Bronx Book Fair 2018

It’s amazing how easy it is to live within a bubble. I live in Bronx, NY, and I have my entire life. I work in Manhattan, known to New Yorkers as “the city”. But while I’ve been a part of the online writing and bookish communities for years now, and I’ve made appearances at events in the city on and off over that time, I somehow never managed to stumble upon some of the events going on in The Bronx for artists within my very own borough. What an oversight! And the truth of it is, there aren’t enough of them. The Bronx has been continually disenfranchised, the media doing its level best to portray us as a neighborhood without thinking minds, a place where only the strong survive. It’s a myth perpetuated by those who proliferate it, a story created to make the old white men who so often make the big decisions feel better about continually pulling funding on education and literacy programs for the area.

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Lorraine Currelly, Executive Director, Bronx Book Fair

But strides are being taken in the right direction, often by stubborn members of the community itself, who have had enough of this wrong-minded take on our rich community. Created in 2013, the Bronx Book Fair takes place yearly at Bronx Library Center and, I’m ashamed to say, this was my first year in attendance. With the Bronx being a focal point of diversity, the organizing members look to reflect the community, with a diverse group of speakers and vendors. And this year just happened to be the first year in which the Executive Director was a woman–Lorraine Currelly, who was just a delight, her kindness and care for the community shining through every word she spoke as she made her presence known. It also happened to be the first year with a female keynote speaker, the lovely badass book lover and owner of the only bookstore in the borough, Noelle Santos.

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Noelle Santos, Owner, The Lit. Bar

Owner of The Lit. Bar, Noelle is really the person who pulled me into the Bronx literary community. I stumbled upon news of The Lit. Bar by accident, while looking into Bronx venues in which to do future book signings. I discovered The Lit. Bar’s website and emailed her for details. Noelle explained to be that she was still in the process of creating the bookstore, and that she’d definitely be happy to have me once they were up and running. After talking Bronx literacy with her, I have watched as Noelle gained media attention with her winning smile, her intelligence, and her real talk. “I’m not polished,” she said, but the truth is, she’s just not doing business-as-usual, and it’s about time for that. She doesn’t need to be polished. She needs to be authentic. In following her, and helping when I could (some of you have probably seen my social media blasts attempting to raise crowdfunding bucks, for instance), I tripped my way into the Bronx literary world.

As the Keynote Speaker of this event, Noelle shined as she related her story of discovering that the only Barnes & Noble, the only BOOKSTORE, in the Bronx was set to close, and how this inspired her to make a change. “I’m not signing any more petitions,” she said. She decided she was going to change the way the gatekeepers viewed readers through her own actions. She was going to show people that a real reader comes in many varieties, and she was going to do it by proving the need for a Bronx bookstore. And she has! Not only has she garnered a ton of press for herself and her cause, but she will be opening her bookstore this summer. And in many ways, she sounded the trumpets for others, looking to find a way to prove our borough is worth more than the gatekeepers of the education and literary industries believe. Hell, I heard the call! By the time I left her speech, I was itching to do something productive for the community. If her closing poem doesn’t rile you up, I don’t know what will.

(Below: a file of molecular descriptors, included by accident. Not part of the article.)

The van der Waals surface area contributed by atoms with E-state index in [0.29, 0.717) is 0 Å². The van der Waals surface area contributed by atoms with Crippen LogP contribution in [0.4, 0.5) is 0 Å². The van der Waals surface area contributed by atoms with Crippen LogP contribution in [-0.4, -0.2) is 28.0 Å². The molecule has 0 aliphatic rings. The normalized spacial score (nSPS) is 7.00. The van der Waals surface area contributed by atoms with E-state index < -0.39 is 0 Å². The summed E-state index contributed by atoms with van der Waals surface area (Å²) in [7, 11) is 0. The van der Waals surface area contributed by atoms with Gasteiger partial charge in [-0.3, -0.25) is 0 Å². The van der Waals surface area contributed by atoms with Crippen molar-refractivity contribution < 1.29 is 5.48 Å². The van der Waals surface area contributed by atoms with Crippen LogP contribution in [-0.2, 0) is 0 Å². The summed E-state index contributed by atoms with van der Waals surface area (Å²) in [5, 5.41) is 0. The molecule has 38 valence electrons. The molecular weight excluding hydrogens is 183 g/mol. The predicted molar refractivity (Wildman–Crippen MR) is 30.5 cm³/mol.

If I dive into everything I did at the fair (I bought books! For me! For Logan!), this will become a very long blog post, so I’ll give you the condensed version, to the best of my ability. I unfortunately didn’t get to attend everything, due to a combination of the split between programs held in the auditorium, programs held in the conference room, and the vendor floor. Also, I ended up having to leave an hour earlier than originally intended thanks to a migraine (chronic illness and large crowds don’t mix all that well for prolonged periods). But here’s some of the compelling finds I made.

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Bronx Library Center Librarians from left to right: Elisa Garcia – Teen Librarian, Philip Radtake – Children’s Librarian, Elvira Ramos Paralles – Adult Librarian

Bronx Library Center is a beautiful and rather large library, and its librarians are kind, caring people who truly believe in spreading a joy of reading. One of the panels I attended included a discussion of book recommendations from librarians that work in all age groups, and suggestions on how to break a book slump and to encourage reluctant readers. One thing I learned? Don’t discourage children from reading outside of their age ranges. Reading over their age range can help challenge them. Reading below their age range can remind them of all they’ve accomplished, thus boosting their self-esteem.

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Tiffany Papageorge discusses her children’s book, My Yellow Balloon

I watched a presentation about a wonderful children’s story about dealing with grief, My Yellow Balloon by Tiffany Papageorge. Following that, there was a reading of the book in Spanish, as that book had just been released, translated into Mi Globo Amarillo by Fernando Aquino and Melissa Coss Aquino. Melissa also taught a writer’s workshop that focused on narrowing yourself to one writing project and how to remain focused on it until its completion. Specificity was stressed, and the need to cut out a time to work on several small goals to contribute to your larger goals was a very helpful discussion for a writer like myself, who always has a billion balls in the air.